There was concern over the increase in evidence of loneliness in old age and recognition that loneliness can often be worse for health than smoking, drinking or obesity. Tackling social isolation and loneliness was not seen as something that would necessarily cost a lot to improve; rather that harnessing the social capital available in every health economy could help restore a sense of purpose and connection to society for older people.

Older people are often assumed to be less capable and dependent than is actually the case. What is needed is the right environment and circumstances for this independence to flourish. Institutionalisation, no matter how good the quality of care, inevitably promotes loss of independence and can induce increased disability in older people. In seeking to empower older people, one size won't fit all. It is not about stigmatising residential care but identifying options for older people; moving away from the current linear models of care to provide more choice in terms of types of accommodation and types of support and care.

Older people could themselves be supported to act as role models or ambassadors and help other older people navigate the complex health and social care sector. They might also be encouraged to befriend the young to help bridge the generation gaps and tackle ageism from the bottom up.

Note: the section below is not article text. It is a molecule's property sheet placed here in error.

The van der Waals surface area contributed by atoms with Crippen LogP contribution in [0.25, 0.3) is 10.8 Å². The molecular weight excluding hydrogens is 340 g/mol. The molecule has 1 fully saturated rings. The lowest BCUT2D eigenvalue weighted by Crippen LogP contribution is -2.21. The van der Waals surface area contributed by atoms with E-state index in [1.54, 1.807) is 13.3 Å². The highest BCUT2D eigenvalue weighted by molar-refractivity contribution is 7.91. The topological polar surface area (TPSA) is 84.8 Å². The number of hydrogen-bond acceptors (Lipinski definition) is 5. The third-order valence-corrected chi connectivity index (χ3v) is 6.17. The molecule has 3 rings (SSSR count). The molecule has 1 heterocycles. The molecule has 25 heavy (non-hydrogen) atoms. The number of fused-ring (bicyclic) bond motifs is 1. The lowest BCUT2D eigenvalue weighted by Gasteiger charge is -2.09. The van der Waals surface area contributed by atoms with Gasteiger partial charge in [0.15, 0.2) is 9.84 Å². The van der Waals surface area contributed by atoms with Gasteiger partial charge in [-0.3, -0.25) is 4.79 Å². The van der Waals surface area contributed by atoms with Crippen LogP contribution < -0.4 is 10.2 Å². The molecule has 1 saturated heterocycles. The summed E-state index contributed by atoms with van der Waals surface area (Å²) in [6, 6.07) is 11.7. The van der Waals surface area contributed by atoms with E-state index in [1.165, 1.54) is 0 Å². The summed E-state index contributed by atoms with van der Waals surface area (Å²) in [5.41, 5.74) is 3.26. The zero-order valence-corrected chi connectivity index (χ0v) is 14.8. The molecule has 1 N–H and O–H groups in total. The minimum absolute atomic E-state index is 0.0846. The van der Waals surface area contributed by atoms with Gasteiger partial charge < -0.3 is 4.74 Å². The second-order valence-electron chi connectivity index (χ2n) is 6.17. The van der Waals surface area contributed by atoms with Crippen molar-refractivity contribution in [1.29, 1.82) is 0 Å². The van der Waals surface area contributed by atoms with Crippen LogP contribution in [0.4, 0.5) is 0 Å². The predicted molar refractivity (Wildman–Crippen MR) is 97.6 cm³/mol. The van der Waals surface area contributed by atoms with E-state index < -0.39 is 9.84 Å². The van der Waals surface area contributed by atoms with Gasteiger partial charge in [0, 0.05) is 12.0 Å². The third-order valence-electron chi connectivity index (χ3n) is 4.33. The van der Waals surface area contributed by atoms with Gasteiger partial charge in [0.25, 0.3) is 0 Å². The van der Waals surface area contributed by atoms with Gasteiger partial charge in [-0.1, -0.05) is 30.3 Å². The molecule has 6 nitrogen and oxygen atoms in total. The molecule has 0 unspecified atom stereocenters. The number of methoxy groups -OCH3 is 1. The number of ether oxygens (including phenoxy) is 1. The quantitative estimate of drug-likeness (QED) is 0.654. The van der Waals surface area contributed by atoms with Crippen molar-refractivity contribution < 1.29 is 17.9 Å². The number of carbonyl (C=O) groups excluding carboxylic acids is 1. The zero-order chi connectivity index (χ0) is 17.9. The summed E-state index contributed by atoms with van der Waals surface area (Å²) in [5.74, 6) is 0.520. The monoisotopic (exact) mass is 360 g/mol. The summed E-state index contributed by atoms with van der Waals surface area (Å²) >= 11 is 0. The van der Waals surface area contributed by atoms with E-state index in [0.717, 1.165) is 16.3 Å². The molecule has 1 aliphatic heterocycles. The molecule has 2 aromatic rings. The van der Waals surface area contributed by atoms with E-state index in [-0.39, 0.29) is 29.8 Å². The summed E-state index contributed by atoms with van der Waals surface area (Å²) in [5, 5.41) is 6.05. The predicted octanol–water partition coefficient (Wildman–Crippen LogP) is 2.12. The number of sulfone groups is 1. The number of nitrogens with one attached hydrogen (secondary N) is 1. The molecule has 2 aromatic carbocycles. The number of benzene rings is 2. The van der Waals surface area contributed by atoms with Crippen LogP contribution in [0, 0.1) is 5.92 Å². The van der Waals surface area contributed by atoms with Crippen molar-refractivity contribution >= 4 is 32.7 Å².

In future, the catalyst for adopting new models of care is likely to be the 'voice' of the empowered and knowledgeable older person within an environment that encourages this voice. This involves addressing how society views older people and creating a vision of life beyond adulthood by adding the concept of a rewarding and fulfilling "elderhood" into our current lexicon. Incremental change is no longer sufficient, what is needed is a commitment to change at scale and pace. Overall the need is for policy makers, commissioners and providers to walk in the shoes of frail older people and deliver services accordingly.


1 Further details of the discussions and the ideas and insights that came out of the roundtables are available for  download on our website.

2 Social capital is a term used to define social resources which can facilitate positive outcomes with respect to a broad range of phenomena.  It refers to the individual and communal time, energy and resources available for such things as community improvement, social networking, civic engagement, personal recreation, and other activities that create social bonds between individuals and contributes towards their health and well-being.

The content of this article is intended to provide a general guide to the subject matter. Specialist advice should be sought about your specific circumstances.